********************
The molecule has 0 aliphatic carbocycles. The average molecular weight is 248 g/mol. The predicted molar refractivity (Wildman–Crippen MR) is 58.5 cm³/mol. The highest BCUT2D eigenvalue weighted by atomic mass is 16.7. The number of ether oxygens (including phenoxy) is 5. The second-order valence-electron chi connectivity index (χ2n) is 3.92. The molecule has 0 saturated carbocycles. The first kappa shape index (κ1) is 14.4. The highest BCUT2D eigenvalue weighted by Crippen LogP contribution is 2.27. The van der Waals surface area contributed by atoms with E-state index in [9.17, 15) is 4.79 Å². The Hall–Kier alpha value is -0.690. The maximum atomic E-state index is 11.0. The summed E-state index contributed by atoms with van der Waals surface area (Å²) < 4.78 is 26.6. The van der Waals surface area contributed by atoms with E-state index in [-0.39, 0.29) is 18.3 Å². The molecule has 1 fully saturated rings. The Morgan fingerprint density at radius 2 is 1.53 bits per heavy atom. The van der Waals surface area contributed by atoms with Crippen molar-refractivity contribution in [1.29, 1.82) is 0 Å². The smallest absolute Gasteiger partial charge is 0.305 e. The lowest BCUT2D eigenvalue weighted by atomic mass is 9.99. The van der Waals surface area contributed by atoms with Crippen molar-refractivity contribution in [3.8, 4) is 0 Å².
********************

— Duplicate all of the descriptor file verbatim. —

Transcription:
The molecule has 0 aliphatic carbocycles. The average molecular weight is 248 g/mol. The predicted molar refractivity (Wildman–Crippen MR) is 58.5 cm³/mol. The highest BCUT2D eigenvalue weighted by atomic mass is 16.7. The number of ether oxygens (including phenoxy) is 5. The second-order valence-electron chi connectivity index (χ2n) is 3.92. The molecule has 0 saturated carbocycles. The first kappa shape index (κ1) is 14.4. The highest BCUT2D eigenvalue weighted by Crippen LogP contribution is 2.27. The van der Waals surface area contributed by atoms with E-state index in [9.17, 15) is 4.79 Å². The Hall–Kier alpha value is -0.690. The maximum atomic E-state index is 11.0. The summed E-state index contributed by atoms with van der Waals surface area (Å²) < 4.78 is 26.6. The van der Waals surface area contributed by atoms with E-state index in [-0.39, 0.29) is 18.3 Å². The molecule has 1 fully saturated rings. The Morgan fingerprint density at radius 2 is 1.53 bits per heavy atom. The van der Waals surface area contributed by atoms with Crippen molar-refractivity contribution in [1.29, 1.82) is 0 Å². The smallest absolute Gasteiger partial charge is 0.305 e. The lowest BCUT2D eigenvalue weighted by atomic mass is 9.99. The van der Waals surface area contributed by atoms with Crippen molar-refractivity contribution in [3.8, 4) is 0 Å².